Congress will have its work cut out, if it dares

On behalf of The Sacramento Bee’s editorial board, welcome to The Take, your opinion-politics newsletter. Please sign up for it here.

Our take


Trump has built his Cabinet from the swamp up: The Republican-controlled Senate must exercise its power of advise and consent by investigating Cabinet nominees. Senators must put the country ahead of party loyalty and, where appropriate, reject Trump’s nominees.

What should happen in Natomas as old arena closes: While it’s important for Sacramento and the region that the central city become a thriving place to live and work, Natomas can’t be left behind and can’t afford to have a big eyesore. Mayor Darrell Steinberg and the Sacramento Kings must put high on their to-do lists a smart but quick redevelopment of the Sleep Train Arena site.


Dan Walters explores the Assembly’s handling of Proposition 54, the voter-approved initiative to increase transparency in the Legislature. Not to seem jaded, but history has proved that Capitol politicians will use any convenient device to operate stealthily.


Ben Boychuk: Republicans and Democrats alike are taking new interest in the powers and prerogatives of Congress as enumerated in Article I of the Constitution. We might see genuine oversight of the Donald Trump administration.

Mary Leslie: Clean energy must be part of Fortress California.

Eric Brown: Telemedicine is one cure for California’s rural health care needs.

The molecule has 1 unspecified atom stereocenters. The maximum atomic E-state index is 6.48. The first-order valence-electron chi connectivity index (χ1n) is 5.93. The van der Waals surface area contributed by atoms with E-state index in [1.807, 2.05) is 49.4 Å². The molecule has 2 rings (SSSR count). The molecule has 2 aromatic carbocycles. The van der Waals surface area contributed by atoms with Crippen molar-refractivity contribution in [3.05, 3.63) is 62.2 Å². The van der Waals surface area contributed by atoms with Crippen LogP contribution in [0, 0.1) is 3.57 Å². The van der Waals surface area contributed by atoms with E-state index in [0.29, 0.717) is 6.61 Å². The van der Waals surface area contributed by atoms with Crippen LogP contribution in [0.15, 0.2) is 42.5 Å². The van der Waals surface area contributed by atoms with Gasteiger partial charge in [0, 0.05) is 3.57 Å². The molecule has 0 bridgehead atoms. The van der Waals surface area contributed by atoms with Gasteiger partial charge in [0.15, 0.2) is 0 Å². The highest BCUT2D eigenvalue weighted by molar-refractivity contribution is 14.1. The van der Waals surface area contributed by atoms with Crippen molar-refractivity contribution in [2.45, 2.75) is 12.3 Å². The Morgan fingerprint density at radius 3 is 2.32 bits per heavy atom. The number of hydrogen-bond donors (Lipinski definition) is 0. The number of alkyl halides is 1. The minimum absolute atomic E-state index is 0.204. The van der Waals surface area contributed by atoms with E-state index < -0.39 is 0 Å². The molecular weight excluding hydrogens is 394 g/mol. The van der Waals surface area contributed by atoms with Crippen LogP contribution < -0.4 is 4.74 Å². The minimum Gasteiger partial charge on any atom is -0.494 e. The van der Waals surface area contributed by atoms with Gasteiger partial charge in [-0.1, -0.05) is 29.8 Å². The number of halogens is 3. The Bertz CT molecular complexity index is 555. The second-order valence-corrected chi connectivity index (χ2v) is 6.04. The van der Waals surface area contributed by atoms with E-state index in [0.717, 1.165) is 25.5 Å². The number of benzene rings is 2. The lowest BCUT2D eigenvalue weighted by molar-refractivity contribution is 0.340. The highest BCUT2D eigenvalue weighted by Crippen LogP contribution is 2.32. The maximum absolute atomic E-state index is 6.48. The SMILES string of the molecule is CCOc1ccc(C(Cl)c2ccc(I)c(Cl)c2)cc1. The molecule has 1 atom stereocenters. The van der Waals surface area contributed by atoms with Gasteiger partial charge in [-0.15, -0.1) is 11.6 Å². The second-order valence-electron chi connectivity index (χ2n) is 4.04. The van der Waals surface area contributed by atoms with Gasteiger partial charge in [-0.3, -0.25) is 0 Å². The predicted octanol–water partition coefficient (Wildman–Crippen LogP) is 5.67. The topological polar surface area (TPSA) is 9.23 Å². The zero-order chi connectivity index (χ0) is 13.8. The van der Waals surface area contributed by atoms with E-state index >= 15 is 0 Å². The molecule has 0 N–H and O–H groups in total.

Their take

Los Angeles Times: Now that a statewide ban on single-use plastic bags is in place, polystyrene is the next front in the battle against ubiquitous and harmful plastic waste.

Orange County Register: Make sure plan to further clean air is feasible, effective.

San Francisco Chronicle: Wells Fargo needs big reforms.

Miami Herald: Rough road ahead for Donald Trump’s Cabinet nominees.

The Charlotte Observer: The Charlotte-Mecklenburg Police Department, striving to rebuild trust with the community, will offer three-day “transparency workshops” for citizens.

Philadelphia Inquirer: No longer the darling of the media, national Republicans and New Jerseyans of all political stripes, Gov. Chris Christie is stuck in New Jersey with apparently nothing to do but write a book. Rather than dealing with the gaping public-employee pension crisis, the 10 credit downgrades during his seven years in office or the turf wars inside the Port Authority of New York and New Jersey, Christie has made a personal book deal his top priority.

Syndicates take

Charles Krauthammer: The Trump Cabinet: Bonfire of the agencies.

Eugene Robinson: Donald Trump is in for a fight on climate change.

Michael Gerson: Keep an open mind about Rex Tillerson.

Gail Collins: For Mitt Romney, dinner and kiss-off.

Letters to the editor

“It still baffles me how the governor can find the money to run the government and give pay raises, yet we cannot find the money to fix the highways.” – Albert F. Kammerer, Sacramento

President-elect Donald Trump’s Twitter feed

“If Russia, or some other entity, was hacking, why did the White House wait so long to act? Why did they only complain after Hillary lost?” – Donald J. Trump @realDonaldTrump

Tweets of the day

“Trump Falsely Says U.S. Claim of Russian Hacking Came After Election”Michael McFaul @McFaul

“Russian hacking during the US presidential election is not a Republican or Democrat issue. It’s an American issue. We must stand together.” – Lindsey Graham @LindseyGrahamSC

Assange should be on trial in Sweden for sexual assault & here for espionage working for Russia to harm USA. Is Fox becoming RT subsidiary?” – John Weaver @JWGOP